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Differences across modalities of performance

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Abstract

This study investigated the linguistic and discourse differences between oral and written narrative performance on two tasks of different degrees of cognitive complexity. The participants of the study were 44 secondary school students in their second academic year of an English-Hungarian bilingual educational program in Hungary. Two narrative tasks were administered in speech and in writing. Three global linguistic aspects of students’ performance were assessed: lexical diversity and variety, accuracy, and grammatical complexity. Task specific measures included the ratio of correctly used relative clauses and past-tense verbs as well as the ratio of relative clauses compared to the total number of clauses. The frequency of positive and negative additive, temporal, causal, and logical connectives was measured using the Coh-Metrix 2.0 program. Spatial, temporal, intentional, and causal cohesion indices were also calculated with the help of Coh-Metrix 2.0. My findings indicate that, in writing, the participants were more accurate and used more varied vocabulary than in speech, but their performance was similar in terms of syntactic complexity. The analysis of cohesion revealed that students used significantly more positive and negative additive and causal connectives in speech than in writing in both types of tasks. The research presented in this chapter provides new insights into the nature of task complexity and complexity of performance in the field of L2 writing and elucidates potentials of writing tasks in furthering language development.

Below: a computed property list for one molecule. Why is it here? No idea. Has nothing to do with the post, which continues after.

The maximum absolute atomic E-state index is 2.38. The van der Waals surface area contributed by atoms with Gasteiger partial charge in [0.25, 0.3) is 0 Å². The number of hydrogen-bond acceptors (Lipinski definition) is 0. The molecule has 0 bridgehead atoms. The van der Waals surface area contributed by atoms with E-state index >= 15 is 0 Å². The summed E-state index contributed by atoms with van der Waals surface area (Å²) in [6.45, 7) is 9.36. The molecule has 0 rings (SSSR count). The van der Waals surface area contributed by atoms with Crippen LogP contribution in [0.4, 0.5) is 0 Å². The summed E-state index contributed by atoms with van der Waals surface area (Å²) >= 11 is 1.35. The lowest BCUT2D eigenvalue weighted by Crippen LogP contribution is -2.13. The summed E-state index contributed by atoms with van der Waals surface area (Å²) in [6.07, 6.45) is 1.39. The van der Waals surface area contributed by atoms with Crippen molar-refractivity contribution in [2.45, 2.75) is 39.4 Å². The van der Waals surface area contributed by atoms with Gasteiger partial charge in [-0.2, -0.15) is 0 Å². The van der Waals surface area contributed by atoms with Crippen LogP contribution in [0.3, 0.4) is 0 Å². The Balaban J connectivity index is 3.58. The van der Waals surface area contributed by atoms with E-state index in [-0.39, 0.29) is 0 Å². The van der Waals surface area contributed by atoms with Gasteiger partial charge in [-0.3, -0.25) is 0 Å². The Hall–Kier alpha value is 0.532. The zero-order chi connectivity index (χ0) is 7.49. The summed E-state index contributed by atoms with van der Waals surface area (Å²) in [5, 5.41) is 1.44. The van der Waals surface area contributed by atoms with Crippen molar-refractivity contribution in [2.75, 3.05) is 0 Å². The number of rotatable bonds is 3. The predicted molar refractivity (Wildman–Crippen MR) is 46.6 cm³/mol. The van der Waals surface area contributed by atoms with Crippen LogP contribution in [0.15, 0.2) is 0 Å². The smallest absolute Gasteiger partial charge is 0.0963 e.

References

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